Genome complexity; epigenetics: Lamarck is back (Introduction)

by Balance_Maintained @, U.S.A., Wednesday, August 29, 2018, 22:22 (542 days ago) @ David Turell

Peter Ward in a new book:

"More and more, biologists are discovering that organisms thought to be different species are, in fact, but one. A recent example is that the formerly accepted two species of giant North American mammoths (the Columbian mammoth and the woolly mammoth) were genetically the same but the two had phenotypes determined by environment.

"Epigenetics (or heritable epigenetics, or neo-Lamarckism) is a series of different processes that can cause evolutionary changes as well as dictate how organisms develop from a single fertilized egg (in the case of sexually reproducing organisms, at least) to what we look like as adults. Some say it’s just a minor tweak of already understood processes and that it’s of little importance in the broader scheme of evolutionary change or the past or even future history of life. But to others epigenetics, while still poorly understood, is potentially of far greater importance than mainstream evolutionary theory, and mainstream evolutionists have heretofore accepted that. To a few, its ongoing discovery is causing an unfolding scientific revolution. But the discoveries have not happened evenly among the many fields within what we call “biology.” The great breakthroughs have mainly been studies looking at cells, and the molecules within cells, including DNA and RNA and other aspects of genetics. But to date there has been little if any progress in tying epigenetic change to the many events evidenced by fossils and the fossil record."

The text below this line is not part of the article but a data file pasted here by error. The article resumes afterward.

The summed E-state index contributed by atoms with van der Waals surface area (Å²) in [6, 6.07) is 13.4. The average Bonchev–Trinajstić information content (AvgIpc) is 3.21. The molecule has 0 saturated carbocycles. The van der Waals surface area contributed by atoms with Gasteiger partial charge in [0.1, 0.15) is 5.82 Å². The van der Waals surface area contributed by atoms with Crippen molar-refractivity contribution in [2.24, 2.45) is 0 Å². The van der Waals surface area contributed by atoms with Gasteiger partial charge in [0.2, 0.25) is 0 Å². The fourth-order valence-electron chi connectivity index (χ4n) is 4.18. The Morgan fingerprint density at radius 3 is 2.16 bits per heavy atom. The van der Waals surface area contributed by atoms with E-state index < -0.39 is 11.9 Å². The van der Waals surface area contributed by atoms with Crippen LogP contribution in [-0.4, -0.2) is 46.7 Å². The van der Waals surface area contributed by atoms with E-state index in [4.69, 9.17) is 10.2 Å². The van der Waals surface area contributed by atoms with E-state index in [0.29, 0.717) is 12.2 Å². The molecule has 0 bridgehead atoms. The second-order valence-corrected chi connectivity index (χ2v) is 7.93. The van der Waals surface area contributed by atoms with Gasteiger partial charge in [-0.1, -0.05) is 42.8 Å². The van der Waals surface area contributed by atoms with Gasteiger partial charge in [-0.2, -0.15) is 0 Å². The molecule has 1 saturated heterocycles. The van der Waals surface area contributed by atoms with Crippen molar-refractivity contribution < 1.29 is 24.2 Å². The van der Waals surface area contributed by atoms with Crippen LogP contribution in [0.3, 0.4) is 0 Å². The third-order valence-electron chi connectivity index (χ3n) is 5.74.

Here’s where epigenetics differs from traditional Darwinian evolution:

"The second kind of epigenetic change causes unforeseen modification to an organism without altering the genetic coding for specific genes, but it also passes on these changes. It can cause change ranging from minor to profound, and can be heritable. “Lamarckian” change is where something encountered in its environment, and not necessarily expected in the life of an organism, causes chemical changes to the DNA through the addition of tiny molecules, or through a shape change of the scaffolding that holds the twisted DNA molecules in specific shapes. Other kinds of epigenetic change can also be caused by the actions of small RNA molecules responding to some kind of external environmental change. Peter Ward, “Why the Earth Has Fewer Species Than We Think”

Comment: This fits Tony's idea about species.

It would explain point eggs...

What is the purpose of living? How about, 'to reduce needless suffering. It seems to me to be a worthy purpose.

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